All About Badminton: Anna Rice RetiresNovember 9, 2010
“I can’t imagine who I would be without badminton.”
Since the age of eight, Anna Rice has swung a badminton racquet. Growing up, she was skilled at a long list of sports – could even have played volleyball at a U.S. college – but followed her passion to badminton. And so began a stellar career that ended at the 2010 Commonwealth Games.
Anna Rice, a two-time Olympian, retires as one of Canada’s best-ever badminton players. The Athens 2004 Olympic Games were her first. “When you are young and go to the Olympics, you are in such awe,” she said. “You have to pinch yourself a little bit.”
There, in the birthplace of the Olympic Games, Rice was humbled to be among the best in the world and took it as a confidence boost. She finished 17th in doubles. She spun that confidence over the next four years, improved her game, and performed exceedingly well at the 2008 Olympic Games.
Rice battled through emotions and fierce competition in Beijing. Her family flew to watch her and she played days after her grandmother had passed away. Rice rallied through tough matches to reach the final 16. It was the first time a Canadian woman had ever done so. “That was pretty amazing,” she said.
Though badminton is not a limelight sport, Rice was drawn to its complete nature. She said it blends physical skill with a tactical and strategic mental element. A talented all-round athlete, Rice chose badminton and never looked back. And she has quite literally grown up through the sport.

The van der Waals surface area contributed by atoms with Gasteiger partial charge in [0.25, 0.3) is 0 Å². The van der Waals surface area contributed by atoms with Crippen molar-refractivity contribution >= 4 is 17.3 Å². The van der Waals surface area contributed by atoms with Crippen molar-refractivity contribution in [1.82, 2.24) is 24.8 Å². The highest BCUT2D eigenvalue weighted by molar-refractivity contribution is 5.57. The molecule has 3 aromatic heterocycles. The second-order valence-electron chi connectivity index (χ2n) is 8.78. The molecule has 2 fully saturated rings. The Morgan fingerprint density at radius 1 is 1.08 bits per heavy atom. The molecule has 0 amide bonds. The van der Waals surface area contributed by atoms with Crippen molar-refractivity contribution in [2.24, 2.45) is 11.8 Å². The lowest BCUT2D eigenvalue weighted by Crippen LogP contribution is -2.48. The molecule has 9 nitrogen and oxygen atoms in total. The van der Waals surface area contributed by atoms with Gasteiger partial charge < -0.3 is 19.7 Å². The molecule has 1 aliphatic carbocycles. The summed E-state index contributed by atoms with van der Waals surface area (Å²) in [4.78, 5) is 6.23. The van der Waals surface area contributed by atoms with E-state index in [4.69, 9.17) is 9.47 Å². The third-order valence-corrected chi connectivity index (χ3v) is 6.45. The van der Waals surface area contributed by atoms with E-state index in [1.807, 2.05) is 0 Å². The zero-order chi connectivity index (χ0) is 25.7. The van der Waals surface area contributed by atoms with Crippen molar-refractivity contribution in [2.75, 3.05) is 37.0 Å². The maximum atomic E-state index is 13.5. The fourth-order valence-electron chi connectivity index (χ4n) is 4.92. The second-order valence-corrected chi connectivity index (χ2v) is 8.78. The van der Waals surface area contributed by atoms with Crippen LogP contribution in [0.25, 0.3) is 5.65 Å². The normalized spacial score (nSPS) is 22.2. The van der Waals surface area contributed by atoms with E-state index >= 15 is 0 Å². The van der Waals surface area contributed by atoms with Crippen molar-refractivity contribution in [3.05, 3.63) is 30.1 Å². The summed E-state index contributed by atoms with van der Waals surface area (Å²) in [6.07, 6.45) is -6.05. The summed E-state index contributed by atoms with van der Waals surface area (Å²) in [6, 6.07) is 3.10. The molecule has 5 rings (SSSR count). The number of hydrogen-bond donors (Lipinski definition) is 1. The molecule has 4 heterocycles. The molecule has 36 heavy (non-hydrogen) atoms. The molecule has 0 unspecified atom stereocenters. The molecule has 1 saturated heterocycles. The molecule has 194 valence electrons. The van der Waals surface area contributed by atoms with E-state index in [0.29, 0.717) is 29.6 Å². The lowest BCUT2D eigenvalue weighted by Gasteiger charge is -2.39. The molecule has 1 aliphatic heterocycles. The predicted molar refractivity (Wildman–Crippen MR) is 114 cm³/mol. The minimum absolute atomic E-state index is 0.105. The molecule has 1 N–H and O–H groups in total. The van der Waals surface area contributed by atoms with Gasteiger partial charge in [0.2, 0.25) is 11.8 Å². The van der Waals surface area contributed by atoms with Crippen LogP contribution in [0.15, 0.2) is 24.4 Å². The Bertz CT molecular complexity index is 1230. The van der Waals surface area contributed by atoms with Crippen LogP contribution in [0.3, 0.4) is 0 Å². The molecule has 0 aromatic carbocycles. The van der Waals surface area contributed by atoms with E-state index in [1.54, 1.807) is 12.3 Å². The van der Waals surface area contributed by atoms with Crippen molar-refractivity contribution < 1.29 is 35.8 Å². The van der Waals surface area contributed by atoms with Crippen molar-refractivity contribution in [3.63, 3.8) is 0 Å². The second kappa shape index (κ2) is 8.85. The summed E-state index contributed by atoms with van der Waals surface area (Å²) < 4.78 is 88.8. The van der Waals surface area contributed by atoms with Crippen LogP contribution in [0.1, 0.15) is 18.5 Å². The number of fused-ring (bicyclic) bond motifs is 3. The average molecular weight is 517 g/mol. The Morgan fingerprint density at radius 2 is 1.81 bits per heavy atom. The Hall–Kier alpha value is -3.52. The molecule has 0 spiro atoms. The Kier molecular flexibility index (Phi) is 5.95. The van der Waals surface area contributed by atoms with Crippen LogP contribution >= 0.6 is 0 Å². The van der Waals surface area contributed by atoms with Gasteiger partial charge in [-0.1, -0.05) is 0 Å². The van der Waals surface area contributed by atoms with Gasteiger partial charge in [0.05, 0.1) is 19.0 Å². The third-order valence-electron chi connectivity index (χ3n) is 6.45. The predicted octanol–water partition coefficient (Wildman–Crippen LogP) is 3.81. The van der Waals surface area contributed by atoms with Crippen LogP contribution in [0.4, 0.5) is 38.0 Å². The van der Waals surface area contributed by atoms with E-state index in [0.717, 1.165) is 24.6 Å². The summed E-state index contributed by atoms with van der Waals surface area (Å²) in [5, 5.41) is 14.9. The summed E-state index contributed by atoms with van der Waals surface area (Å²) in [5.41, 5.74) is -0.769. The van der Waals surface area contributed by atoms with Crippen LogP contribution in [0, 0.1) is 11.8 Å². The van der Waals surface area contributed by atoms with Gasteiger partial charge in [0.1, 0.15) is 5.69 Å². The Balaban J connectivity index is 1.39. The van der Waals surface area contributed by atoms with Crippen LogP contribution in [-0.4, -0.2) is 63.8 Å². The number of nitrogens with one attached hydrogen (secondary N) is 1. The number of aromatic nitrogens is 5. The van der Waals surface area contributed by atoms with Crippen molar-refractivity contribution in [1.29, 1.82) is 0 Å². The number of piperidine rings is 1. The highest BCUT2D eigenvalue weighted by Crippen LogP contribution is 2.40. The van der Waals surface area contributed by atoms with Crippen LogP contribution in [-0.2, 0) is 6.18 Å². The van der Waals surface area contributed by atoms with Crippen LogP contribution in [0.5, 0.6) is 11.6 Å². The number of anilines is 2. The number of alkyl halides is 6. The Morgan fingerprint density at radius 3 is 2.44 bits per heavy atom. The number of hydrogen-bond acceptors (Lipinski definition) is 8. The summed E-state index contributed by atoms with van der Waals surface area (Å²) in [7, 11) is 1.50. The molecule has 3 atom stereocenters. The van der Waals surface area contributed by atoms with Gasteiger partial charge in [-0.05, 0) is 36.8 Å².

“The most important things in life I learned on the badminton court,” she said (acknowledging the cliché-like tone). “Sports to me is a metaphor for life, relationships, overcoming things, pushing your limits. I’m going to continue learning and applying the things I learned through sport.”
She hopes that can flow to more Canadians too. While badminton is played across Canada, it remains a challenge for Badminton Canada to attract high-level players and compete with the world’s best. Rice suggested the foundation is there, as badminton is ideal for getting kids into sport and physical activity: it’s very inexpensive to play and it is everywhere.
“Every school has badminton lines painted on its gym floors,” Rice said. “We just need the role models, for kids to see it on TV and want to go out and try it themselves.”
As role models go, they don’t come much better than Anna Rice. While taking the plunge, developing herself into a badminton power, moving to Denmark for a decade to play and learn from the best, she was deeply involved elsewhere as well. She is a humanitarian at heart, and got heavily involved in the charity Right to Play that helps disadvantaged children across the globe.
Her master’s thesis was on sports and how it can help underdeveloped nations. She spent several months last year in Uganda, where badminton is quite popular. As she helped others through her role as Olympian, Rice’s game improved as “she didn’t see sports as a selfish pursuit. I thought it could be part of something more. I could give back to more than just myself.”
She plans to continue private coaching and playing on the side, as she can’t quit “cold turkey.” She has been hired as communications director for Choose-again.com, which helps people overcome major challenges in life. She is truly aiming to give back.
Rice said she will miss badminton, which “gave (her) so much”. And she feels very proud, honoured, to have travelled the world to compete for Canada.
Let us speak for all Canadian sport by saying that the honour is ours.